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Banning Tchaikovsky won’t hurt Putin or help Ukraine.

In Wales, the Cardiff Philharmonic Orchestra had scheduled a performance of Tchaikovsky’s 1812 Overture. Tchaikovsky? He’s Russian, isn’t he? Can’t have that!

So they pulled it from the program.

“In  light of the recent Russian invasion of Ukraine, Cardiff Philharmonic Orchestra, with the agreement of St. David's Hall, feel the previously advertised programme including the 1812 Overture to be inappropriate at this time,” a statement said. The 1812 will be replaced by an overture by John Williams, who wrote the music for Star Wars and Superman. It’s called The Cowboys.

Ridicule followed. “Everyone needs to get a grip,” tweeted cellist Max Weiss of the Hopkins Symphony Orchestra in Baltimore.

“We had our HSO concert on Saturday. We began the program, fittingly, with the Ukraine National Anthem. We then went on to play Tchaikovsky’s Piano Concerto No 1.”

A university in Milan “postponed” a course of lectures about the books of the 19th century novelist Fyodor Dostoevsky. Well, he’s Russian isn’t he? Paolo Nori, who was to give the course, said: “I realize

what is happening in Ukraine is horrible, and I feel like crying just thinking about it. But what is happening in Italy is ridiculous. Not only is being a living Russian wrong in Italy today, but also being a dead Russian, who was sentenced to death in 1849 because he read a forbidden thing. That an Italian university would ban a course on an author like Dostoevsky is unbelievable.”

Fortunately for common sense, world-wide derision forced a backdown.

More seriously Valery Gergiev, perhaps the world’s best living conductor, has been effectively banned in the west. The reason? He has been a friend of Vladimir Vladimirovich Putin but is not a financial supporter or political enabler.

He has done nothing to promote, assist or encourage the invasion of Ukraine. The demand was that he either condemn

Putin and the war, or be sacked from engagements in the west. This put him in an impossible position. He could work either in the west, or in his homeland. Not both. So he remained silent.

Gergiev’s biggest project has been the revival of the Mariinsky Theatre in St Petersburg, its orchestra and its two fabled companies – the Kirov Ballet and the Kirov Opera.

When people running performing arts companies need money, which they always do, they usually have to schmooze the government. In Russia, that means Putin. If Gergiev suddenly condemned Putin and his war, what price the Mariinsky?

The Royal Opera House, Covent Garden, has cancelled a major tour by the Bolshoi Ballet. They had been scheduled to perform the company’s spectacular Spartacus with one of their great stars, Denis Rodkin, dancing the lead.

Denis Rodkin in Spartacus

The Bolshoi, Rodkin and Spartacus came to Brisbane in 2019. After watching a dazzling evening of dance, I had a late supper with Leo Schofield, who helped organise the tour, and with John Pendleton, the Bolshoi's Russian-speaking Australian company manager, at a restaurant near the arts centre. We were the only ones there until Denis Rodkin and his ballerina girlfriend walked in. They came over for a long, very friendly chat.

“How are you feeling?” I asked him.

“Oh, a little tired,” he replied.

Right. I was exhausted and I'd only been watching. But these people – and particularly the stars – are special. And like most dancers, they are also pleasant, considerate people. Many of them bitterly oppose Putin’s war – though that makes little difference to the indiscriminate cancellers in the west.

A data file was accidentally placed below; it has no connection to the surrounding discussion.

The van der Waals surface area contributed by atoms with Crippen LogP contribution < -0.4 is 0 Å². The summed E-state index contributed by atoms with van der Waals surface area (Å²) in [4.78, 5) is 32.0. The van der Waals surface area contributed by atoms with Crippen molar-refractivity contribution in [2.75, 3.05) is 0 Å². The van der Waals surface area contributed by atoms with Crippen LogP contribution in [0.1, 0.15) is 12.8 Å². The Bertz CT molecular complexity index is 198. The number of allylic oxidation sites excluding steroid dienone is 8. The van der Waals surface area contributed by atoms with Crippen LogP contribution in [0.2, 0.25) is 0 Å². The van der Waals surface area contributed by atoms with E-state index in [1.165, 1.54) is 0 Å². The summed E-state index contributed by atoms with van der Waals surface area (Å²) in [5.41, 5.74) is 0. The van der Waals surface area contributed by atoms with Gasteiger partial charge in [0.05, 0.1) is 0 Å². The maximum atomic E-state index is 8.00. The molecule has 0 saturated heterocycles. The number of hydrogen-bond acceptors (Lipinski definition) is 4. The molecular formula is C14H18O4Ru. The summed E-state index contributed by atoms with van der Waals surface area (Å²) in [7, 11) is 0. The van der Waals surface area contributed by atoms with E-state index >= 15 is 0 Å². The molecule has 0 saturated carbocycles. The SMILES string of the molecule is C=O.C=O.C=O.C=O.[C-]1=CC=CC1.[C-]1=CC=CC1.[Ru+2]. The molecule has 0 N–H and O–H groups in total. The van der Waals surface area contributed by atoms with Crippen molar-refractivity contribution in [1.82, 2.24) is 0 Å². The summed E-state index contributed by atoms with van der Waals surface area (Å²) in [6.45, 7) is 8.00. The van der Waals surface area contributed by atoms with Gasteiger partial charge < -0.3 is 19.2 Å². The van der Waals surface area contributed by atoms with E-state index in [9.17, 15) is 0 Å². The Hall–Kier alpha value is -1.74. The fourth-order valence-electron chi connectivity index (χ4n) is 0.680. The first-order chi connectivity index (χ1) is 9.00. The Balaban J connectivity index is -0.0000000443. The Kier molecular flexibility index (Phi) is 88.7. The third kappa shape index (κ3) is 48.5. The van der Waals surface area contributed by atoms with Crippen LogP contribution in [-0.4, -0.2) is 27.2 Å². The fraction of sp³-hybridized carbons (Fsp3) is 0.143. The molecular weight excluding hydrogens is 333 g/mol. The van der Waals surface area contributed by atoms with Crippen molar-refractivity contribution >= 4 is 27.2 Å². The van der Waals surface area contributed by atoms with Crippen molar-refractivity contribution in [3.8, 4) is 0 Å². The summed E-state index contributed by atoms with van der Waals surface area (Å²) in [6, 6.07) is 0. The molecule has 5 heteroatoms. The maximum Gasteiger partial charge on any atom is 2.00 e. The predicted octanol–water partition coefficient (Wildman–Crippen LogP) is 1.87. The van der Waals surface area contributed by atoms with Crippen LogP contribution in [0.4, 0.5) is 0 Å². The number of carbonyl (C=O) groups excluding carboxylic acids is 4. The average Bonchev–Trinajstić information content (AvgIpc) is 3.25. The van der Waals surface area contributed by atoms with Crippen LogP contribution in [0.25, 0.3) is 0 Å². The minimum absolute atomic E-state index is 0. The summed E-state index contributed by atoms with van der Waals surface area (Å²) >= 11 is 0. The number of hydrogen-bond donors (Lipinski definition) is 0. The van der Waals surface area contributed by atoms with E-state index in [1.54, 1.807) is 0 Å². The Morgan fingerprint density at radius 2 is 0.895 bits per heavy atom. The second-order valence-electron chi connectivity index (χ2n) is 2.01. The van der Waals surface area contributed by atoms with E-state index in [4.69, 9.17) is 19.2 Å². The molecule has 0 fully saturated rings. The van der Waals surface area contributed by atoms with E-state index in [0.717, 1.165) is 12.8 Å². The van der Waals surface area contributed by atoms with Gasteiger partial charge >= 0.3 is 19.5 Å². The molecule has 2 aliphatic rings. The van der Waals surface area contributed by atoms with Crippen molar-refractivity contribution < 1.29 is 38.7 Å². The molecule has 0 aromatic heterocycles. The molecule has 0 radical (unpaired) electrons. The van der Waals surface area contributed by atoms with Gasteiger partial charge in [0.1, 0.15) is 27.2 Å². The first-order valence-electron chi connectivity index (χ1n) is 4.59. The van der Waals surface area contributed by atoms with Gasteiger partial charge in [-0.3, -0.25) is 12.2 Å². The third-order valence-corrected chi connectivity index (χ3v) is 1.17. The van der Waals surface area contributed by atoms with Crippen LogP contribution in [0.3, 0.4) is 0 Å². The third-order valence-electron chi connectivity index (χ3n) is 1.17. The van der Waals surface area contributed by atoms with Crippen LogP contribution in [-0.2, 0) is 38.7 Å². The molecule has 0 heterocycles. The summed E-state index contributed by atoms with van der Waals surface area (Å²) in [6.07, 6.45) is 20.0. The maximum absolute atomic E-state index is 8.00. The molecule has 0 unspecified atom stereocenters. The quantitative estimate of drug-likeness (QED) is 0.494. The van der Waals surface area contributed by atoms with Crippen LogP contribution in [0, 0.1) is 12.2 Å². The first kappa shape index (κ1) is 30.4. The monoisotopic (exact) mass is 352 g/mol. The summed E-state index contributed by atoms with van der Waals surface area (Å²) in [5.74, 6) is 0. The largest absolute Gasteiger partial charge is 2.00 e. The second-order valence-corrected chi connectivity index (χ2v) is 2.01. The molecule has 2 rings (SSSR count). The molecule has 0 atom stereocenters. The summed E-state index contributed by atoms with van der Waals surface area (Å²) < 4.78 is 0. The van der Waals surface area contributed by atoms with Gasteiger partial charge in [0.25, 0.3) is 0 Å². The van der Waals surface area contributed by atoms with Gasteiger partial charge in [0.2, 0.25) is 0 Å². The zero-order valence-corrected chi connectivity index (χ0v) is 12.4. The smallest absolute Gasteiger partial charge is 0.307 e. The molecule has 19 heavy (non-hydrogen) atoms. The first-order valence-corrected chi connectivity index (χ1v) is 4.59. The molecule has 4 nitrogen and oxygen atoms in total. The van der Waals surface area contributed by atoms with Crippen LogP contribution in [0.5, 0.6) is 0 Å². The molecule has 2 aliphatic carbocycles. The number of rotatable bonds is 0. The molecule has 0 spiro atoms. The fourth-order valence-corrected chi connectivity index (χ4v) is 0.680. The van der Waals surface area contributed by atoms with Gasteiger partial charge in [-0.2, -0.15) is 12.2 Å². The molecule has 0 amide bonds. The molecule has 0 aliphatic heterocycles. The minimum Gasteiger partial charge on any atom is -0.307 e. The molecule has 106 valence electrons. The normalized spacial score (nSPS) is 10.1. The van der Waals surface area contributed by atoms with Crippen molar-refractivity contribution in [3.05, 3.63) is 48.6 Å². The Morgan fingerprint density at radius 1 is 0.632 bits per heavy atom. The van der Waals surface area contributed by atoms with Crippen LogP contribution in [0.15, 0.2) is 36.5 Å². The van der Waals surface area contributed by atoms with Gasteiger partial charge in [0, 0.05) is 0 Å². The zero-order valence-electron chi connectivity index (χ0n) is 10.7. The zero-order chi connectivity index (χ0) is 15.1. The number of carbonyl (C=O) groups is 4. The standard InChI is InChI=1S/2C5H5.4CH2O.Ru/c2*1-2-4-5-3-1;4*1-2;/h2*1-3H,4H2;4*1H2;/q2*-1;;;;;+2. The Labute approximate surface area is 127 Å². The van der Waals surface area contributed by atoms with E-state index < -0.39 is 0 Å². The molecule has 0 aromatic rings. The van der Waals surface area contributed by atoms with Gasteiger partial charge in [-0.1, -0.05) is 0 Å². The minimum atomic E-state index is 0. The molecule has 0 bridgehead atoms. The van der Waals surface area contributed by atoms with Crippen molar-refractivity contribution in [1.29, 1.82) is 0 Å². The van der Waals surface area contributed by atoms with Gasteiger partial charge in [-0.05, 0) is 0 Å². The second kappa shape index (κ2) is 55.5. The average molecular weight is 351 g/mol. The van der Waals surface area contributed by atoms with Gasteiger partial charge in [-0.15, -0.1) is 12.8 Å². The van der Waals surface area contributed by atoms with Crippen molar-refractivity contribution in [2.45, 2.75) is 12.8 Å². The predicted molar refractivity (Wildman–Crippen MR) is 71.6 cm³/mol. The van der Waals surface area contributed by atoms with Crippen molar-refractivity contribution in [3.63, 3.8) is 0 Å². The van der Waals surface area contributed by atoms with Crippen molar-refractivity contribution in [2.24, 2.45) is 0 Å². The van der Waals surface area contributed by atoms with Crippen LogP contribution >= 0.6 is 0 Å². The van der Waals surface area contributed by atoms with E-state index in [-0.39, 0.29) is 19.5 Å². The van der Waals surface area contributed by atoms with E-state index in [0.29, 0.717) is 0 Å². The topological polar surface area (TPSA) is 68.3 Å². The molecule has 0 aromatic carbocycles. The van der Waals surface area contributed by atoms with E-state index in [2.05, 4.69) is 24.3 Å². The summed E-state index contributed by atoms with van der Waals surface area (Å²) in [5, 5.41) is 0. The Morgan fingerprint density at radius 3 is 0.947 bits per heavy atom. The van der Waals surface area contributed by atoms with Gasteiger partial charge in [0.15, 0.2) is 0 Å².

“I cannot but say that with all the fibres of my soul I am against the war,” wrote the Bolshoi prima ballerina Olga Smirnova, who has family members in Ukraine. “I am a quarter Ukrainian. Probably every other Russian has relatives or friends living in Ukraine."

Smirnova danced the female lead, Phrygia, in Spartacus in Brisbane and was due to do the same in London.

“I never thought that I would be ashamed of Russia," she said. "I have always been proud of the talented Russian people, our cultural and sporting achievements … We continue to live in the 20th century, although nominally in the 21st … We cannot remain indifferent to a global catastrophe.”

Many other ballet stars, not only from the Bolshoi but also from the Kirov and other companies, have expressed similar passionate revulsion to the war. Not that it makes any difference. They’re still cancelled.

Banning some of the world’s great art and artists simply because of their nationality contrasts with the recitals of Bach, Mozart and Beethoven given during the Blitz in 1940 by the renowned pianist Dame Myra Hess at the National Gallery in London. The walls were empty of pictures, removed for safe-keeping, and the people of London were hungry for culture and for an antidote to war. It was a statement that German culture did not belong to Adolf Hitler, any more than Russian culture belongs to Putin.

Myra Hess performing at the National Gallery

The 1812 Overture celebrated the repelling of a brutal invasion and the defeat of a despot – in that case it was Napoleon – but that music stands for Ukraine, not Putin.

Spartacus is about the resistance of desperate slaves and gladiators against the brutal and inhuman Roman, Crassus. Today, Crassus equals Putin. Spartacus equals Zelenskiy.

That American cellist was right. Everyone needs to get a grip.

Sanctions by the United States and other nations are designed with one purpose in mind – to force an end to the invasion. Cutting Russian banks out of the world financial system, stopping internet access, crippling the Russian economy are consistent with that aim. Banning ballet dancers and 19th century novelists is not.

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